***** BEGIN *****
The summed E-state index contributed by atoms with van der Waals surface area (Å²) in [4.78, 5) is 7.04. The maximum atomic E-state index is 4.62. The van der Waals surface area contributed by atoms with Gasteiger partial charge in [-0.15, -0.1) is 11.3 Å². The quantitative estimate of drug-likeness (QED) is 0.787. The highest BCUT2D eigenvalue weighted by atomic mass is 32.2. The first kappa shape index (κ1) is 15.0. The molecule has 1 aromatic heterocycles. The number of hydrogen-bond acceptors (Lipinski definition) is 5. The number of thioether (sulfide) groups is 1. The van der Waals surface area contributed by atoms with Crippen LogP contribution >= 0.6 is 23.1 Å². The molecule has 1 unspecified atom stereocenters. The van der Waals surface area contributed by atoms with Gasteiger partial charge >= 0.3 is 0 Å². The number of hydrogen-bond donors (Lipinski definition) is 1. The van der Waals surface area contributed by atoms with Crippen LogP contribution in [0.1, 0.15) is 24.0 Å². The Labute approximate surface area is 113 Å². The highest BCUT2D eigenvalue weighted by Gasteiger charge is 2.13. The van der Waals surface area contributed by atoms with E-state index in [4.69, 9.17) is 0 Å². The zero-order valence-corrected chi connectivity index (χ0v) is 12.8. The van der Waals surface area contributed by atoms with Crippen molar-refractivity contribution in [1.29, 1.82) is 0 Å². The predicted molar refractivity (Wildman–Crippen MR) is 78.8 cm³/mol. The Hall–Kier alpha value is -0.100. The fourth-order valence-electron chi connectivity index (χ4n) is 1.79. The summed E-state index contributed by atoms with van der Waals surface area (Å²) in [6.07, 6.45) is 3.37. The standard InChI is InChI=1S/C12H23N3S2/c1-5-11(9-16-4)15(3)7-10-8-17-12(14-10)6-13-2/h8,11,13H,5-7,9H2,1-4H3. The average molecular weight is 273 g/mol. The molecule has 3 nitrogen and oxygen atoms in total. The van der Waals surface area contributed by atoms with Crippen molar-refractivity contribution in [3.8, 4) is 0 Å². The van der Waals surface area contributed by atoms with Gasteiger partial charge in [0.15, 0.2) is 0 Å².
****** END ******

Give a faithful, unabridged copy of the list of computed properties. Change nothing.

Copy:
The summed E-state index contributed by atoms with van der Waals surface area (Å²) in [4.78, 5) is 7.04. The maximum atomic E-state index is 4.62. The van der Waals surface area contributed by atoms with Gasteiger partial charge in [-0.15, -0.1) is 11.3 Å². The quantitative estimate of drug-likeness (QED) is 0.787. The highest BCUT2D eigenvalue weighted by atomic mass is 32.2. The first kappa shape index (κ1) is 15.0. The molecule has 1 aromatic heterocycles. The number of hydrogen-bond acceptors (Lipinski definition) is 5. The number of thioether (sulfide) groups is 1. The van der Waals surface area contributed by atoms with Crippen LogP contribution >= 0.6 is 23.1 Å². The molecule has 1 unspecified atom stereocenters. The van der Waals surface area contributed by atoms with Gasteiger partial charge >= 0.3 is 0 Å². The number of hydrogen-bond donors (Lipinski definition) is 1. The van der Waals surface area contributed by atoms with Crippen LogP contribution in [0.1, 0.15) is 24.0 Å². The Labute approximate surface area is 113 Å². The highest BCUT2D eigenvalue weighted by Gasteiger charge is 2.13. The van der Waals surface area contributed by atoms with E-state index in [4.69, 9.17) is 0 Å². The zero-order valence-corrected chi connectivity index (χ0v) is 12.8. The van der Waals surface area contributed by atoms with Crippen molar-refractivity contribution in [1.29, 1.82) is 0 Å². The predicted molar refractivity (Wildman–Crippen MR) is 78.8 cm³/mol. The Hall–Kier alpha value is -0.100. The fourth-order valence-electron chi connectivity index (χ4n) is 1.79. The summed E-state index contributed by atoms with van der Waals surface area (Å²) in [6.07, 6.45) is 3.37. The standard InChI is InChI=1S/C12H23N3S2/c1-5-11(9-16-4)15(3)7-10-8-17-12(14-10)6-13-2/h8,11,13H,5-7,9H2,1-4H3. The average molecular weight is 273 g/mol. The molecule has 3 nitrogen and oxygen atoms in total. The van der Waals surface area contributed by atoms with Crippen molar-refractivity contribution in [3.8, 4) is 0 Å². The van der Waals surface area contributed by atoms with Gasteiger partial charge in [0.15, 0.2) is 0 Å².